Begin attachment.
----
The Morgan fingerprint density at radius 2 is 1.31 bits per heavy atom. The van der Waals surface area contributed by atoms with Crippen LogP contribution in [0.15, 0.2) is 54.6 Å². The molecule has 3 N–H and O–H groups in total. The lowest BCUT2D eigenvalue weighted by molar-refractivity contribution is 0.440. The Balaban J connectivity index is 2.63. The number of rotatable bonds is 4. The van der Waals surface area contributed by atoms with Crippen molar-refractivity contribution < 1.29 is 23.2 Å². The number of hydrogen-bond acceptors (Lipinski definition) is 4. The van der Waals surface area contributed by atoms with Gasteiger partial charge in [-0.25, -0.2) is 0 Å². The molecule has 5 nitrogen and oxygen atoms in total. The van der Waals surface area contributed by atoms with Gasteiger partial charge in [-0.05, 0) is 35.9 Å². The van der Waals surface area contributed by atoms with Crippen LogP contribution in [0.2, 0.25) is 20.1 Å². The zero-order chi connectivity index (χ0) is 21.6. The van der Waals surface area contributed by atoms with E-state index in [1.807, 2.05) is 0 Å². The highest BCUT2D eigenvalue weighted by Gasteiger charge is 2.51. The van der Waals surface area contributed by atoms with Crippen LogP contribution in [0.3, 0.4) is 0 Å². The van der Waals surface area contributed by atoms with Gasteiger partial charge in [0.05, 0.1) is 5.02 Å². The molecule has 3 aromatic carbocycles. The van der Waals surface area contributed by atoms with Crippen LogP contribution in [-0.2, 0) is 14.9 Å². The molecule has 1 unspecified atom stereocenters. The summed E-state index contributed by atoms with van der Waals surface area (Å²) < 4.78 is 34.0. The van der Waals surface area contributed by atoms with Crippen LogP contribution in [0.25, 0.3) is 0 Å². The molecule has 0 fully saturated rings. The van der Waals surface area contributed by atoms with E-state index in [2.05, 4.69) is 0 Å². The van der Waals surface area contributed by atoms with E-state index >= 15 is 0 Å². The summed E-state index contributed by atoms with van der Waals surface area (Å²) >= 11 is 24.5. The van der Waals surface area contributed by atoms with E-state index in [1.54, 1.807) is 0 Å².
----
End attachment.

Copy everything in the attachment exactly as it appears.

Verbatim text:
The Morgan fingerprint density at radius 2 is 1.31 bits per heavy atom. The van der Waals surface area contributed by atoms with Crippen LogP contribution in [0.15, 0.2) is 54.6 Å². The molecule has 3 N–H and O–H groups in total. The lowest BCUT2D eigenvalue weighted by molar-refractivity contribution is 0.440. The Balaban J connectivity index is 2.63. The number of rotatable bonds is 4. The van der Waals surface area contributed by atoms with Crippen molar-refractivity contribution < 1.29 is 23.2 Å². The number of hydrogen-bond acceptors (Lipinski definition) is 4. The van der Waals surface area contributed by atoms with Gasteiger partial charge in [-0.25, -0.2) is 0 Å². The molecule has 5 nitrogen and oxygen atoms in total. The van der Waals surface area contributed by atoms with Gasteiger partial charge in [-0.05, 0) is 35.9 Å². The van der Waals surface area contributed by atoms with Crippen LogP contribution in [0.2, 0.25) is 20.1 Å². The zero-order chi connectivity index (χ0) is 21.6. The van der Waals surface area contributed by atoms with E-state index in [1.807, 2.05) is 0 Å². The highest BCUT2D eigenvalue weighted by Gasteiger charge is 2.51. The van der Waals surface area contributed by atoms with Crippen LogP contribution in [0.3, 0.4) is 0 Å². The van der Waals surface area contributed by atoms with Gasteiger partial charge in [0.05, 0.1) is 5.02 Å². The molecule has 3 aromatic carbocycles. The van der Waals surface area contributed by atoms with Crippen LogP contribution in [-0.2, 0) is 14.9 Å². The molecule has 1 unspecified atom stereocenters. The summed E-state index contributed by atoms with van der Waals surface area (Å²) < 4.78 is 34.0. The van der Waals surface area contributed by atoms with Crippen LogP contribution in [0.25, 0.3) is 0 Å². The molecule has 0 fully saturated rings. The van der Waals surface area contributed by atoms with E-state index in [2.05, 4.69) is 0 Å². The van der Waals surface area contributed by atoms with E-state index >= 15 is 0 Å². The summed E-state index contributed by atoms with van der Waals surface area (Å²) >= 11 is 24.5. The van der Waals surface area contributed by atoms with E-state index in [1.54, 1.807) is 0 Å².